High court won't reconsider its eminent domain ruling
Justices' verdict in Conn. case drew heavy criticism
WASHINGTON -- The Supreme Court, given an opportunity to revisit a heavily criticized ruling, declined yesterday to reconsider its decision giving local governments more power to seize people's homes for economic development.
The court's 5-to-4 ruling in the eminent domain case in June was so contentious that some of the critics launched a campaign to seize Justice David H. Souter's farmhouse in New Hampshire to build a luxury hotel.
Others singled out Justice Stephen G. Breyer's vacation home in New Hampshire for use as a park.
Both Souter and Breyer voted on the prevailing side, in favor of such seizures. Justice Sandra Day O'Connor, who did not, criticized her colleagues at the time. She said in a minority opinion that the ruling favored the well-heeled.
In addition, legislators in about 25 states are considering softening the impact of their laws on eminent domain, a legal concept by which federal, state, or local authorities may force a private landowner to sell property at fair market value, in what the authorities deem to be the public interest. The eminent domain process is also known as condemnation.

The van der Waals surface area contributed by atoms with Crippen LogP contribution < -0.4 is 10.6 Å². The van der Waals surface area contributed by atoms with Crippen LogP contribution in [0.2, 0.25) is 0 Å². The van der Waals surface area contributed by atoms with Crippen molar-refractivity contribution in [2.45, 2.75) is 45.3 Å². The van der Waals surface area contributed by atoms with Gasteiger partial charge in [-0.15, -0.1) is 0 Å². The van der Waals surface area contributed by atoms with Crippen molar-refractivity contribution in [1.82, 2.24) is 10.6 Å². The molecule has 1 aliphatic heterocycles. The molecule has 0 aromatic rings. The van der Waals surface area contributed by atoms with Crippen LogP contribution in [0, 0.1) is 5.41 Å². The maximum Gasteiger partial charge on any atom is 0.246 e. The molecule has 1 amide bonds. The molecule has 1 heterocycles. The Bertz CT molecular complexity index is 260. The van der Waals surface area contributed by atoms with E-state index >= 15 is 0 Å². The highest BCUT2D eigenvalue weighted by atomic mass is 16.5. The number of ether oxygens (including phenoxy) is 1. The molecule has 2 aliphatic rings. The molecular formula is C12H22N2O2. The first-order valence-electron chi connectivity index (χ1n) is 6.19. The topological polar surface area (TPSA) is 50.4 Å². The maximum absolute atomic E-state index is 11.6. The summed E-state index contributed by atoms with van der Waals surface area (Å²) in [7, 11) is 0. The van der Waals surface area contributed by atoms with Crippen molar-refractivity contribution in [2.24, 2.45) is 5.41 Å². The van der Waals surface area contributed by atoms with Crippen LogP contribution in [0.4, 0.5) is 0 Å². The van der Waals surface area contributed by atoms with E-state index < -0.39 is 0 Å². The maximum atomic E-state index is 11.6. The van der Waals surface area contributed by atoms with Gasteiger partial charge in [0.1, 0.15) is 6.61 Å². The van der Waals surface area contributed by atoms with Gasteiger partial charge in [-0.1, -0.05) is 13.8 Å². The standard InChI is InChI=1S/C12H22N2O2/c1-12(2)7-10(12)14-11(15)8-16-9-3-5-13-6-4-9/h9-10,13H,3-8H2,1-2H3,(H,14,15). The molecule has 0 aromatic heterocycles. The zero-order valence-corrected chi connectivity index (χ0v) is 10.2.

Justices did not comment yesterday on their refusal to reconsider the case. Requests for reconsiderations are rarely granted.
O'Connor wrote in her dissent that ''the specter of condemnation hangs over all property." It was one of her last opinions; she has decided to retire and President Bush has named Judge John G. Roberts Jr. to replace her.
Legal specialists had said they did not expect the court's ruling, involving an economic development project in New London, Conn., to prompt a government rush to claim homes.
Stevens said ''the public outcry" that followed the ruling ''is some evidence that the political process is up to the task of addressing such policy concerns."